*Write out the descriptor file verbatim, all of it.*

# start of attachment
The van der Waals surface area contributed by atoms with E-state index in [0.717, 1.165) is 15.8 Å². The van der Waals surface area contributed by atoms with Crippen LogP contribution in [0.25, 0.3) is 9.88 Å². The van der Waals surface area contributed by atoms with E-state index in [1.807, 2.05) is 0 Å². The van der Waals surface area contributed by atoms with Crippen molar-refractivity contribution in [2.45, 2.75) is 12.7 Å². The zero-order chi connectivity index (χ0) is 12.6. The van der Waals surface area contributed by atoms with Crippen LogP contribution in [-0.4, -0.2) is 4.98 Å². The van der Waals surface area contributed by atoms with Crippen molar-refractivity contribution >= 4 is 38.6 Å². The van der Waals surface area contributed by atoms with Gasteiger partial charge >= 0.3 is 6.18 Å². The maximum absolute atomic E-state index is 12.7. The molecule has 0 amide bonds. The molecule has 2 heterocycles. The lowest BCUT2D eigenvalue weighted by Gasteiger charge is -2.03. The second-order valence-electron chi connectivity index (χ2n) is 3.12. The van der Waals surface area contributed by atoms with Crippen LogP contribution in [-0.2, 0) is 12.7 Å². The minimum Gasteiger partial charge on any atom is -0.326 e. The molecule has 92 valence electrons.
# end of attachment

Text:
The van der Waals surface area contributed by atoms with E-state index in [0.717, 1.165) is 15.8 Å². The van der Waals surface area contributed by atoms with Crippen LogP contribution in [0.25, 0.3) is 9.88 Å². The van der Waals surface area contributed by atoms with E-state index in [1.807, 2.05) is 0 Å². The van der Waals surface area contributed by atoms with Crippen molar-refractivity contribution in [2.45, 2.75) is 12.7 Å². The zero-order chi connectivity index (χ0) is 12.6. The van der Waals surface area contributed by atoms with Crippen LogP contribution in [-0.4, -0.2) is 4.98 Å². The van der Waals surface area contributed by atoms with Crippen molar-refractivity contribution >= 4 is 38.6 Å². The van der Waals surface area contributed by atoms with Gasteiger partial charge >= 0.3 is 6.18 Å². The maximum absolute atomic E-state index is 12.7. The molecule has 0 amide bonds. The molecule has 2 heterocycles. The lowest BCUT2D eigenvalue weighted by Gasteiger charge is -2.03. The second-order valence-electron chi connectivity index (χ2n) is 3.12. The van der Waals surface area contributed by atoms with Crippen LogP contribution in [-0.2, 0) is 12.7 Å². The minimum Gasteiger partial charge on any atom is -0.326 e. The molecule has 92 valence electrons.